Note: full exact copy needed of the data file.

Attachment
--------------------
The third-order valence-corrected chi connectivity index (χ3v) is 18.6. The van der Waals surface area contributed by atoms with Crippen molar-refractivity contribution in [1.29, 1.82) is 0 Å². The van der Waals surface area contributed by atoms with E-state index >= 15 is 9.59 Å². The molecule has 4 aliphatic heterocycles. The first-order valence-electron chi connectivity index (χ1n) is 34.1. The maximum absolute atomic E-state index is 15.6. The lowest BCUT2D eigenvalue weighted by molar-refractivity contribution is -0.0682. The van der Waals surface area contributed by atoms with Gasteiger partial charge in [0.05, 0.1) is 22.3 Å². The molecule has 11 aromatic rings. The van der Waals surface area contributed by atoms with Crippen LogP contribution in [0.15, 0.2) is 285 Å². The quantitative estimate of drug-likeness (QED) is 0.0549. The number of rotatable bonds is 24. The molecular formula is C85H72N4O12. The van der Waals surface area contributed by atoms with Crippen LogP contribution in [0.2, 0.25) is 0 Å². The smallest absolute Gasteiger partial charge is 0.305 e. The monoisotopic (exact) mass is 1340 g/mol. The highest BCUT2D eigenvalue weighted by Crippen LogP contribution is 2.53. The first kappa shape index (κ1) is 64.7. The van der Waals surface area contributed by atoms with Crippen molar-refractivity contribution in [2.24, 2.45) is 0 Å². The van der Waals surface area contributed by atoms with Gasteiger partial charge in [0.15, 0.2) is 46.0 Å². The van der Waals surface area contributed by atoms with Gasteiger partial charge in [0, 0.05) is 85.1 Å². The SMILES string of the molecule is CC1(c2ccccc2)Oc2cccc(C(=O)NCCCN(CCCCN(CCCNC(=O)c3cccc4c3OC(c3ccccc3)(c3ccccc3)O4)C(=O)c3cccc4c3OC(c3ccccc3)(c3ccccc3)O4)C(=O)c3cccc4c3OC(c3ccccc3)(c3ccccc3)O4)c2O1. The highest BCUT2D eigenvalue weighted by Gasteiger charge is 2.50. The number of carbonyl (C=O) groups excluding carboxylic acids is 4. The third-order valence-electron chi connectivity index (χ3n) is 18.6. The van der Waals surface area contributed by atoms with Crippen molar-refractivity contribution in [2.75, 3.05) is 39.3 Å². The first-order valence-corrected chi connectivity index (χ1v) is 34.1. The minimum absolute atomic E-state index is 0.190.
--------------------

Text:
The third-order valence-corrected chi connectivity index (χ3v) is 18.6. The van der Waals surface area contributed by atoms with Crippen molar-refractivity contribution in [1.29, 1.82) is 0 Å². The van der Waals surface area contributed by atoms with E-state index >= 15 is 9.59 Å². The molecule has 4 aliphatic heterocycles. The first-order valence-electron chi connectivity index (χ1n) is 34.1. The maximum absolute atomic E-state index is 15.6. The lowest BCUT2D eigenvalue weighted by molar-refractivity contribution is -0.0682. The van der Waals surface area contributed by atoms with Gasteiger partial charge in [0.05, 0.1) is 22.3 Å². The molecule has 11 aromatic rings. The van der Waals surface area contributed by atoms with Crippen LogP contribution in [0.15, 0.2) is 285 Å². The quantitative estimate of drug-likeness (QED) is 0.0549. The number of rotatable bonds is 24. The molecular formula is C85H72N4O12. The van der Waals surface area contributed by atoms with Crippen LogP contribution in [0.2, 0.25) is 0 Å². The smallest absolute Gasteiger partial charge is 0.305 e. The monoisotopic (exact) mass is 1340 g/mol. The highest BCUT2D eigenvalue weighted by Crippen LogP contribution is 2.53. The first kappa shape index (κ1) is 64.7. The van der Waals surface area contributed by atoms with Crippen molar-refractivity contribution in [2.24, 2.45) is 0 Å². The van der Waals surface area contributed by atoms with Gasteiger partial charge in [0.15, 0.2) is 46.0 Å². The van der Waals surface area contributed by atoms with Gasteiger partial charge in [0, 0.05) is 85.1 Å². The SMILES string of the molecule is CC1(c2ccccc2)Oc2cccc(C(=O)NCCCN(CCCCN(CCCNC(=O)c3cccc4c3OC(c3ccccc3)(c3ccccc3)O4)C(=O)c3cccc4c3OC(c3ccccc3)(c3ccccc3)O4)C(=O)c3cccc4c3OC(c3ccccc3)(c3ccccc3)O4)c2O1. The highest BCUT2D eigenvalue weighted by Gasteiger charge is 2.50. The number of carbonyl (C=O) groups excluding carboxylic acids is 4. The third-order valence-electron chi connectivity index (χ3n) is 18.6. The van der Waals surface area contributed by atoms with Crippen molar-refractivity contribution in [2.75, 3.05) is 39.3 Å². The first-order valence-corrected chi connectivity index (χ1v) is 34.1. The minimum absolute atomic E-state index is 0.190.